Instant messaging platform QIP.ru has suffered the loss of approximately 33 million user records, which have emerged as cleartext.
Utah-based security firm Heroic was sent the data from a user known as Daykalif who last week leaked 98.1 million cleartext accounts for Rambler.
The same hacker also leaked words 43.6 million cleartext records for Last.fm.
Heroic communications officer Wyatt Semanek says in a statement it has validated the breached accounts and said they were leaked between 2009 and 2011.
"The database contains user email addresses, usernames, passwords and other related fields dating from 2009-2011," Semanek says.
"The passwords within the database were stored in plaintext with no encryption or hashing."
QIP is a free internet communication platform much like ICQ. The downloadable program provides websites and users the ability to send instant messages as well as video and audio calls.
Daykalif told The Register many of the databases he/she/they leak have been passed between many hands.
He says leaking the databases helps prevent further compromise of the breached accounts since it triggers security measures like password resets.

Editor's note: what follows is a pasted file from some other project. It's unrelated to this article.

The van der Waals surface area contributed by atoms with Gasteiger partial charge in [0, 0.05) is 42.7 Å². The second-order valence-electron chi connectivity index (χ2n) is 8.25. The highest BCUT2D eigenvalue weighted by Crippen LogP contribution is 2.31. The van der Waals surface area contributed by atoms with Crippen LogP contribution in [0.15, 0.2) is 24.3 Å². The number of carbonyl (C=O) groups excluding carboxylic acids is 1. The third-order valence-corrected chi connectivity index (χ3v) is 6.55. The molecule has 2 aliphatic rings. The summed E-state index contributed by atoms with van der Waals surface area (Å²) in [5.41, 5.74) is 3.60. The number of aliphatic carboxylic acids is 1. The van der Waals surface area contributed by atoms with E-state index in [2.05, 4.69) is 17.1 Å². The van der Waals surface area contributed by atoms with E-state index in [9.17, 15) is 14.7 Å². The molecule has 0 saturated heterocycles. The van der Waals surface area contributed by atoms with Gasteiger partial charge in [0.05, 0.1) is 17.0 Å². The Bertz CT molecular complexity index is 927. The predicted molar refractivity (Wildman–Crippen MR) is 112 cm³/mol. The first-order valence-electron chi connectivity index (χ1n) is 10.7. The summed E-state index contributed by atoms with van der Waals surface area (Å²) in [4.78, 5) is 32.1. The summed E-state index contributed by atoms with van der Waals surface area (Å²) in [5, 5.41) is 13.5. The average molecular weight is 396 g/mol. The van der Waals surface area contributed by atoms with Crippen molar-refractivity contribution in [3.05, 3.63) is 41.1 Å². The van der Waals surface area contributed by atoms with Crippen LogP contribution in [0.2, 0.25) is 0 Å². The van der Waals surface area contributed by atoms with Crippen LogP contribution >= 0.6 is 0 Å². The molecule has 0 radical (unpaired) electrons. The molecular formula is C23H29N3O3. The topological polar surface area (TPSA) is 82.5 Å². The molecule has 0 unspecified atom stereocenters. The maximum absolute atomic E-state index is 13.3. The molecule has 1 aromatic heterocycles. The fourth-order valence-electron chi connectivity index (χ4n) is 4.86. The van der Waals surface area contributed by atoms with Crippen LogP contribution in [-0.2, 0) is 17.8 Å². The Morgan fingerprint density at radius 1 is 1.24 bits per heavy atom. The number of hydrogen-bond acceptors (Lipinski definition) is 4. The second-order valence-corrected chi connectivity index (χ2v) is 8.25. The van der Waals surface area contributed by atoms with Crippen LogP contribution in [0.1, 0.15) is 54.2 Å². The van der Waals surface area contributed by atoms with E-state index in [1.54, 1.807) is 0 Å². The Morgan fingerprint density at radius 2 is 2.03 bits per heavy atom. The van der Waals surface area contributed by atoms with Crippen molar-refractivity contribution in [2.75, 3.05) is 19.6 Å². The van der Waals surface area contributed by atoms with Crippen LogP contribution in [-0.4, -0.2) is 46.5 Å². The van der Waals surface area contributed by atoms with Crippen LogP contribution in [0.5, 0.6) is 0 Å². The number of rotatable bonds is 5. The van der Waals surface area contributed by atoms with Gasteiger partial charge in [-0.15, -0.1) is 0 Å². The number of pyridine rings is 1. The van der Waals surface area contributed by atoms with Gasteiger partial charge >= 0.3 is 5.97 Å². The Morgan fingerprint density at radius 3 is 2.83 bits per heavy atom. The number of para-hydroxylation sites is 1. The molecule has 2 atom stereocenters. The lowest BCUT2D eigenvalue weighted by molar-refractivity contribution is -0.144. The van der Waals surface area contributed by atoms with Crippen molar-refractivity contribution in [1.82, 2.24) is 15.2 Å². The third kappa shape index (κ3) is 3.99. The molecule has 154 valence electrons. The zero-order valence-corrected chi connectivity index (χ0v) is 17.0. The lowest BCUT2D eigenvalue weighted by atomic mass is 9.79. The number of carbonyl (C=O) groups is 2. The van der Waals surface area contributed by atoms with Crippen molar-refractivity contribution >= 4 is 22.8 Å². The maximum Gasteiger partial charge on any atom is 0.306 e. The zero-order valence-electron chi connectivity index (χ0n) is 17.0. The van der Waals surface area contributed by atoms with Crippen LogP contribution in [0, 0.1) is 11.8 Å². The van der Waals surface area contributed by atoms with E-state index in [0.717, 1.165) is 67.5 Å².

"And almost all of them (other hackers) write to me with threats," Daykalif says.
The most popular password was 12345, followed by 123123, and 111111, meaning those accounts were open to the most basic brute force attacks.
Google suggests users make their passwords pronounceable, rather than set to the typical recommended jumble of numbers, special characters, and letters, which are difficult for users to recall.
Microsoft reckons users can reuse passwords on sites they do not care for, provided they set strong logins for critical sites.
Docker's security lead Diogo Mónica (@diogomonica) says debate on password choice and complexity is off the mark, and should instead focus on convincing users to run password managers to set unique jumbled credentials for all sites. ®
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